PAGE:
What You Can Expect
Here's a roadmap of my intake process so that you have an idea of what to expect if you decide you would like to work with me.
If you'd like to start therapy with me, please submit an email enquiry. Let us know when you might be free for an introductory chat!
My assistant or myself will invite you to an introductory call so we can meet and you can ask any questions you might have about therapy.
I will offer recommendations from my professional network if helpful or schedule an intake appointment if we decide to work together.
We send over a welcome pack for you to read and sign. We will go through all aspects of paperwork together in our first session too.
You will receive appointment confirmations with payment instructions included and automatic receipts.
My Practice Principles
Here are some of the values and principles that shape the way I work.
It is super important to me that clients know exactly what to expect from me. We discuss your intentions for therapy and we review regularly. My paperwork is clear and you'll get a copy to refer back to.
For me, congruence is about about providing you with room to be, not do. To be heard, and seen and appreciated. My intention is to listen, understand and create a space with authenticity and integrity where you feel secure.
Continuity of Care
I am connected with holistic, integrative practitioners with brilliant minds and hearts. I keep in mind what other therapeutic support would benefit you and your body, and provide referrals and recommendations.
What, Where, When...
If you are quietly distressed, uncomfortable or even defiant in the face of new challenges you are facing, finding a private space to take your concerns where you can focus on your own needs exclusively can be a relief.
The benefits of online therapy? Most people have spent a lot of time online by now. The pandemic sent professionals to the corner of a bedroom squished against the window, kids were suddenly encouraged to engage in screen time and families relied on their laptops for catch ups and quiz night. Pre-Covid, I would spend time talking about the legitimacy of online therapy and trying to convince colleagues and clients that convenience and flexibility was enough of a reason to consider telehealth as an option. These days, we mostly have a widespread gratitude and appreciation for internet connectivity, but many have also had too much of it.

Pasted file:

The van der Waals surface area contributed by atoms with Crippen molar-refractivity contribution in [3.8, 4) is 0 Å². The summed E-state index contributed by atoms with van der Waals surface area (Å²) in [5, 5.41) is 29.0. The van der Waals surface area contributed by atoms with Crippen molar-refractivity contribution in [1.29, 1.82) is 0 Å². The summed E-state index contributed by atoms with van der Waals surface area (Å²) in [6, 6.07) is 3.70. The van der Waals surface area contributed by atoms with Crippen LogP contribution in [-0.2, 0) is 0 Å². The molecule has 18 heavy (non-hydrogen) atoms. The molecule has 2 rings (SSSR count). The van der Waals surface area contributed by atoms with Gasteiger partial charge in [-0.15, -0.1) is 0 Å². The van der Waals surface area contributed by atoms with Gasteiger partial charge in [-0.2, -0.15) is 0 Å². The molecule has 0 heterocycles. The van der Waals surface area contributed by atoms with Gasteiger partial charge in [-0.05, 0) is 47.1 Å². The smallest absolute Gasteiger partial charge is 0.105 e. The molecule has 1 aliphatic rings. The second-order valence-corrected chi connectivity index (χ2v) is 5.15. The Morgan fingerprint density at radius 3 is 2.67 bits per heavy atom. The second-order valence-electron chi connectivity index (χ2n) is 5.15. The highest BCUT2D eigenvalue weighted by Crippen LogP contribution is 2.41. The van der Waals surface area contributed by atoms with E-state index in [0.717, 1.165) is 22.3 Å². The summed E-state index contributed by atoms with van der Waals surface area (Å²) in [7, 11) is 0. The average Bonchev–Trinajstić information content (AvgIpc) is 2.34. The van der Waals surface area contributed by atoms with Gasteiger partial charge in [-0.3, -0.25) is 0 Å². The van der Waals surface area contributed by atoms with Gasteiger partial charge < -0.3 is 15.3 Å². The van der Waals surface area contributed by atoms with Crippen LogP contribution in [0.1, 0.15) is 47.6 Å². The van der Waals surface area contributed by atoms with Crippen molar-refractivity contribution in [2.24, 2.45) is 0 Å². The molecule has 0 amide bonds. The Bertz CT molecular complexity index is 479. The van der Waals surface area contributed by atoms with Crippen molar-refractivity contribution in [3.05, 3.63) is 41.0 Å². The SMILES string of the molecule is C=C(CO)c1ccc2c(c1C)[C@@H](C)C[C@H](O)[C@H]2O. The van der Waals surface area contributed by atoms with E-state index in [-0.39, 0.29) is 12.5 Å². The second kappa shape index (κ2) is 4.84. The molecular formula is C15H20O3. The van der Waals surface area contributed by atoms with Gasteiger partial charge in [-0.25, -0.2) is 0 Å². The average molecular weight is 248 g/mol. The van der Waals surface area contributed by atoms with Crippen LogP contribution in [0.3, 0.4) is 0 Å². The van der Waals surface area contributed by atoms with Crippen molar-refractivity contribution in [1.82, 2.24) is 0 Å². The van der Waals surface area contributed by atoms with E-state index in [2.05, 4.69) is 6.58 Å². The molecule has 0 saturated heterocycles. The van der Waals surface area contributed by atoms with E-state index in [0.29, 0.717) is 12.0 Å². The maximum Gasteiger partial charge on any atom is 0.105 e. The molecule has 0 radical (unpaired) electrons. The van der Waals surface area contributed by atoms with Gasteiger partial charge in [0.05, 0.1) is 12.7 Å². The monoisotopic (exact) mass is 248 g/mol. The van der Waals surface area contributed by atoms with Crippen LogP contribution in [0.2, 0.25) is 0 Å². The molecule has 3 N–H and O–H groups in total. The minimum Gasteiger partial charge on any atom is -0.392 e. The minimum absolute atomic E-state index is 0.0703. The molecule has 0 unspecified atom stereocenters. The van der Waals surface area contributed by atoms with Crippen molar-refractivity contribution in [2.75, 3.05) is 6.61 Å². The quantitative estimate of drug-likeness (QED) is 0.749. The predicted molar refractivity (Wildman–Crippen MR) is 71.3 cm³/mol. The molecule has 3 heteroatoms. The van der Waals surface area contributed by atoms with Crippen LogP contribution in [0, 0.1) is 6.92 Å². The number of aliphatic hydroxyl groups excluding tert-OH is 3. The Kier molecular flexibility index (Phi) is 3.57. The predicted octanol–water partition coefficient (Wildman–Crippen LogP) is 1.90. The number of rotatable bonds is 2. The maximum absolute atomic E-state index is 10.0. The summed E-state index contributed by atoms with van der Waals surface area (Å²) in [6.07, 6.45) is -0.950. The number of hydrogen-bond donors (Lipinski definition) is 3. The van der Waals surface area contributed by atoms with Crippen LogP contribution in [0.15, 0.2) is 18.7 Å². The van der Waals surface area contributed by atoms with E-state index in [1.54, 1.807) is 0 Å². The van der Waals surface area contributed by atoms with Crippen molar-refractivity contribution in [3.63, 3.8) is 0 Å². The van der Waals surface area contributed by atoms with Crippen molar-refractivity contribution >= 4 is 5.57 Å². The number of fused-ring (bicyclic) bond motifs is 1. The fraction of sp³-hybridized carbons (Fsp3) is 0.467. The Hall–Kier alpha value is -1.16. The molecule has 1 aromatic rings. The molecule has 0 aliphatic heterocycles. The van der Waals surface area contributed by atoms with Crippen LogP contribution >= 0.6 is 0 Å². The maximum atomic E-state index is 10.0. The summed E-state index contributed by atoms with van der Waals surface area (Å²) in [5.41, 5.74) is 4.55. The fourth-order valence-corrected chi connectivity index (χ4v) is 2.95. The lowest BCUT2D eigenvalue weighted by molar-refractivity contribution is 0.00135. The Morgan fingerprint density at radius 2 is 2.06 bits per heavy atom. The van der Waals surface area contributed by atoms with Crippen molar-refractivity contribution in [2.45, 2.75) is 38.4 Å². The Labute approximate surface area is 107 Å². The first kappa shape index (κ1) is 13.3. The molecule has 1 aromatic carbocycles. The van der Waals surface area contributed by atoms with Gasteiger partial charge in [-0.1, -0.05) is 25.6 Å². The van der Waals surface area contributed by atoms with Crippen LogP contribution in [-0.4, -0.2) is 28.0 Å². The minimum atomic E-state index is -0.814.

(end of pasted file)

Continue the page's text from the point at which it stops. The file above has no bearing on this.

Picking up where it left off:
So how does online therapy help people who are in online meetings all day, or feeling burnt out and overwhelmed by constant access to each other?
Top of my list is the sanctuary of home, a comfortable couch or armchair, your dog or cat next to you, a cup of tea, warm blanket and no public transport. Online therapy is a haven in a world of overstimulation.
Beyond that, I can support you in creating a dedicated therapy space, meaning increased opportunities for therapeutic association. This means that when you settle into your Therapy Corner between sessions, you might remember a moment of relief, or remember to do a grounding exercise, or read an article we discussed, which offers continuity and the opportunity for implementation between sessions.
I won’t tell you all the reasons I love working online so much, because we’ll be here all day and you might like to have a look around the site, but I’ll end on this. Online therapy isn’t less than in person therapy. It’s different. It offers the opportunity for depth, discovery, therapeutic connection and it means you can work with a therapist who you might not have access to in person.